Max Ballard profiles Stephen Wiltshire, the autistic teenager whose new book has excited the art world. Genius, they say, comes in all shapes and sizes. One of the most unexpected and celebrated artists to have emerged during the past few years who can legitimately claim to be a genius is an autistic black boy by the name of Stephen Wiltshire.
Wiltshire became something of a celebrity after his remarkable talent for seeing images and then reproducing them on paper almost instantaneously was brought to public attention in 1987 when he was featured in a BBC2 QED documentary entitled The Foolish Wise Ones.
After the programme the BBC switchboard was jammed with more than 700 viewers asking for original prints of Wiltshire's work such was the impression the autistic boy made on the general public of Britain.
Wiltshire was 12 years old then and described as probably the best child artist in the country. He has a new book out at the moment, his fourth, entitled American Dreams and his drawings were on display in London last week. And even at 18, he is still a precocious talent.
When Wiltshire first burst on to the scene, it was thought he would go the same way as another autistic child called Nadia who appeared in a book by Lorna Selfe. Nadia was a gifted autistic child who drew with wonderful fluency but lost interest in drawing when she learned to speak and read. Most autistic children lose their ability as they grow older and their other senses develop, but in Wiltshire's case, his ability to draw has flourished, which is why he is seen as a major artist today.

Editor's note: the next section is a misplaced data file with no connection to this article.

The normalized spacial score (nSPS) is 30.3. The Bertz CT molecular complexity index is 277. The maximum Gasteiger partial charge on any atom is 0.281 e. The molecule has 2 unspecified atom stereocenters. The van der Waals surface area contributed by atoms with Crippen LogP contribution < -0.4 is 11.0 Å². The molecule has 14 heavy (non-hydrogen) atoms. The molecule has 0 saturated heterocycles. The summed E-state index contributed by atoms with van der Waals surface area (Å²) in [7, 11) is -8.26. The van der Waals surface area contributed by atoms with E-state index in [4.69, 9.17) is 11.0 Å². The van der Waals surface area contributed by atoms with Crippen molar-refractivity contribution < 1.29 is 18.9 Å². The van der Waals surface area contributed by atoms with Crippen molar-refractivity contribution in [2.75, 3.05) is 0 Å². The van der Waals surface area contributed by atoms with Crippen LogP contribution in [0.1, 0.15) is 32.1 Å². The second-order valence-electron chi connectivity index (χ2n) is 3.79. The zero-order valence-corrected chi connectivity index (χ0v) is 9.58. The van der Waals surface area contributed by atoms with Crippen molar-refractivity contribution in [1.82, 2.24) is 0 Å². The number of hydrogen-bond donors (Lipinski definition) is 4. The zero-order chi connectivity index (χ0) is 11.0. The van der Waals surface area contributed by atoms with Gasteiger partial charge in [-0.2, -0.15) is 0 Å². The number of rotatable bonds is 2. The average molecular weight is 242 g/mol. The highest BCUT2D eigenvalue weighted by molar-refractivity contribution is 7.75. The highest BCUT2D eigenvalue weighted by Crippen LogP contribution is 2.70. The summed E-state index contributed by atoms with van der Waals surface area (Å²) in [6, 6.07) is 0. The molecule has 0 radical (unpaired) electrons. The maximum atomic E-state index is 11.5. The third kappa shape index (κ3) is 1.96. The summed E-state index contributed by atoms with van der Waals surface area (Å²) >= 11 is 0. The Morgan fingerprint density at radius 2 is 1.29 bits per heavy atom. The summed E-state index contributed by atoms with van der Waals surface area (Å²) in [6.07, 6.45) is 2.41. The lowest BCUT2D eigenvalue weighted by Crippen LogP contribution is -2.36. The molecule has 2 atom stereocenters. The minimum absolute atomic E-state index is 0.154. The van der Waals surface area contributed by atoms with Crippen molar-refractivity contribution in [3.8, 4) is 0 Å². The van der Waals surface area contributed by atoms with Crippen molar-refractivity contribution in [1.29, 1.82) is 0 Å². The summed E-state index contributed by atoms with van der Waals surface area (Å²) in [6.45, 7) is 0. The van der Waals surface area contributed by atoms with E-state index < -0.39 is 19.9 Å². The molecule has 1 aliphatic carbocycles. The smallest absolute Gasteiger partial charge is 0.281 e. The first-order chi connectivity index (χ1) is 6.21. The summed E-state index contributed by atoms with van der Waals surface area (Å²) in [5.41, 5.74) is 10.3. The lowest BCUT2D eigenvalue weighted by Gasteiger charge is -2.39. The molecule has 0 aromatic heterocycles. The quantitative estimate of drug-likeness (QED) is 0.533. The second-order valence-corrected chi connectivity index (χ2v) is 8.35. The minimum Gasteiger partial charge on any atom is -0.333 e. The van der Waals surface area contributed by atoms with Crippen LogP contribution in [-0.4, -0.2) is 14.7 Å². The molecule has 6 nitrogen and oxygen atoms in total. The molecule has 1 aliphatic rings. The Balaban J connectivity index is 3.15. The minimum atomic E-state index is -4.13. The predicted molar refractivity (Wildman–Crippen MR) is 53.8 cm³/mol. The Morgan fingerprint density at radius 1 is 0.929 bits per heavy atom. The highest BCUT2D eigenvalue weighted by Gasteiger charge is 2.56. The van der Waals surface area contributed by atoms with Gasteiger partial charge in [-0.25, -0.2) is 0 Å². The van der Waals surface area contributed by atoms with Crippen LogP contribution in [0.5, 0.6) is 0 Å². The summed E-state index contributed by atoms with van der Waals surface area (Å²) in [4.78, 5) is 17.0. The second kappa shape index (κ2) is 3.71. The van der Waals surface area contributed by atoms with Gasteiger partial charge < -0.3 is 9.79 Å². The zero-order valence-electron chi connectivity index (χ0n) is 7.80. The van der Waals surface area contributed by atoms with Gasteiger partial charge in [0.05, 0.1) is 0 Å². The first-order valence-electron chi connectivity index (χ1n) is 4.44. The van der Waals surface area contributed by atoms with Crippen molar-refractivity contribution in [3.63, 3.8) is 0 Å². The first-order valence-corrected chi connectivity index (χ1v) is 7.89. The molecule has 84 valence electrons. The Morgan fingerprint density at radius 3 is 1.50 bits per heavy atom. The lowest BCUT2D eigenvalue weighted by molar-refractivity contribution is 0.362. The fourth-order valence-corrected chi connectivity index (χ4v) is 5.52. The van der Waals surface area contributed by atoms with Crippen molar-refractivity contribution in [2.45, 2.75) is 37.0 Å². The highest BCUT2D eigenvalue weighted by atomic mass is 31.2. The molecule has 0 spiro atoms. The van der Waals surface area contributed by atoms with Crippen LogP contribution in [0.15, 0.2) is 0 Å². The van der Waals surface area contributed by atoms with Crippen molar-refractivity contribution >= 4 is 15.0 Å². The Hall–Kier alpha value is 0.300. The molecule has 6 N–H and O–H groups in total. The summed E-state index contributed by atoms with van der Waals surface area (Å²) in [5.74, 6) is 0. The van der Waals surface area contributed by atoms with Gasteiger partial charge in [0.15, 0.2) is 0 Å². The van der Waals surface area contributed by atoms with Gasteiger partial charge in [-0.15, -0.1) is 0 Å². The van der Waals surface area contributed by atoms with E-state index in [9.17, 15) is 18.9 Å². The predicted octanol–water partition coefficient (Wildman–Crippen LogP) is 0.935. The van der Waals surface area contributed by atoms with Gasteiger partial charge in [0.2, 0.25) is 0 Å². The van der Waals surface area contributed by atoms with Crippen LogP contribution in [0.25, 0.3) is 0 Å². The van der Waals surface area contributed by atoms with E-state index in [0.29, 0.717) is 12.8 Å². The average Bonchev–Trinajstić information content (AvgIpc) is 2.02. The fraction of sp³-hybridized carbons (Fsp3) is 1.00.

Autism was once confused as a form of mental illness but was discovered to be quite distinct around 1940. Autism means that the brain does not develop normally and implies both perceptual and linguistic problems as well as an inability to form relationships with other people. These problems were apparent in Wiltshire but the recent fame he has received from his drawings has helped him to come out of his shell. Many have tried to explain the complexity of autism and why some are able to exhibit traces of undoubted genius while being so detached from what is accepted as normality.
Many theories have been expounded over the years as to why a child is autistic. One suggests it is a result of poor mothering, but this theory is outdated, simplistic an unfair reflection of the families who often have other children who are not autistic, as in the case of Wiltshire's mother.
Wiltshire's ability enables him to capture detail in his drawings, particularly with buildings, with remarkable accuracy and often from memory. Such as his skill, Wiltshire has been known to sketch a building several months after having seen it.
One aspect of Wiltshire's skill is the way he is able to capture detail. He is innumerate but he is able to depict accurately the correct number of columns, arcades and windows in any building. He has an acute response to sound and his reaction to visual stimuli is one of hypnotic fascination which, in some cases, verges on the obsessive.
It is, however, his ability to capture character and mood in his pictures that has established him as a major artistic talent.
Before celebrity status engulfed Wiltshire, he was like any other autistic child, prone to tantrums and dramatic mood swings. His father died in a motorcycle accident and his mother was left to bring up her handicapped child and his sister Annette, now 22, who is a graphic artist.